In Re Saralieff, 59 F.2d 436 (E.D. Mo. 1932)
April 1, 1932
District Court, E. D. Missouri, E. D.
M. A. Sturges, District Director of Naturalization, and Walter L. Wolf, Asst. District Director of Naturalization, both of St. Louis, Mo., for the United States.
DAVIS, District Judge.
The statute, 8 USCA § 382 (as amended March 2, 1929), provides: "No alien shall be admitted to citizenship unless (1) immediately preceding the date of his petition the alien has resided continuously within the United States for at least five years and within the county where the petitioner resided at the time of filing his petition for at least six months, (2) he has resided continuously within the United States from the date of his petition up to the time of his admission to citizenship, and (3) during all the periods referred to in this section he has behaved as a person of good moral character, attached to the principles of the Constitution of the United States, and well disposed to the good order and happiness of the United States."
The expression "well disposed" refers particularly to the mental attitude of the applicant, with intent to exclude from citizenship persons disbelieving in our form of government or hostile to it.
Attached to the principles of the Constitution means attachment to the principles of free government as exemplified in that instrument. "Attachment" is a stronger word than "well disposed," and implies a depth of conviction which would lead to an active support of the Constitution.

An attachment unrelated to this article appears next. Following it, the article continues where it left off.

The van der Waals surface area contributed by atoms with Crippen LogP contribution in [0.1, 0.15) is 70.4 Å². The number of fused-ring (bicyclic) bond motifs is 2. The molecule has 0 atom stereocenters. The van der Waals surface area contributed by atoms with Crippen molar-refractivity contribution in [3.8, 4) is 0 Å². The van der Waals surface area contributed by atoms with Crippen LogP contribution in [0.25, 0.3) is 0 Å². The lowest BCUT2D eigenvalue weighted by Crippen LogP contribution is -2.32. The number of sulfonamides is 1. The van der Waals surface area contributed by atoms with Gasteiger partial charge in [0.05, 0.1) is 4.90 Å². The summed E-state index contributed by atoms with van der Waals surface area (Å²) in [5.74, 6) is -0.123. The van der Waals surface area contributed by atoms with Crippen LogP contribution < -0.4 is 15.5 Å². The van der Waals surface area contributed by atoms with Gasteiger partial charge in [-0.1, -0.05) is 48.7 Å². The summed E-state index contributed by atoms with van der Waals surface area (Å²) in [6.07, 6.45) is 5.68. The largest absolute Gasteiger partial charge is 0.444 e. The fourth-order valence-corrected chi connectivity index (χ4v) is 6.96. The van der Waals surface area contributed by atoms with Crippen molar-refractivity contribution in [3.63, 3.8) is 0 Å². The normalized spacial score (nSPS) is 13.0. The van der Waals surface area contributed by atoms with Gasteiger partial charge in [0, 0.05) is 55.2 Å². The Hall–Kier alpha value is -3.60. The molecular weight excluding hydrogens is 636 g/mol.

The oath prescribes that the applicant must pledge himself to support and defend the Constitution of the United States against all enemies, foreign and domestic.
The applicant here states that he is attached to the principles of the Constitution, and would only seek its change by way of amendment. This he advocates, and ardently desires.
What are the principles of the Constitution? They are in the main:
(1) A representative government, as distinguished from a democracy; that is, representative of all groups of citizens as distinguished from any particular class.
(2) A dual form of government, as distinguished from a single sovereign with the all-pervading authority therein inherent. This novel conception made the Union possible, and it has developed around this central idea.
(3) The distribution of governmental authority, not only between the states and the nation, but so much of authority as is committed to the nation is divided for its exercise among the three well-known departments of government, the executive, the legislative, and the judicial.
(4) The guaranty of individual liberty, through constitutional restrictions. This means generally the right of life, liberty, and private property. They are the rights inherent in the individual, and of them he cannot be deprived except by due process of law, with all that is included in that term.
These are the political conceptions to which an applicant for citizenship must establish *437 that for a definite period of time he has been "attached," and toward the political system built upon these principles that he is "well disposed."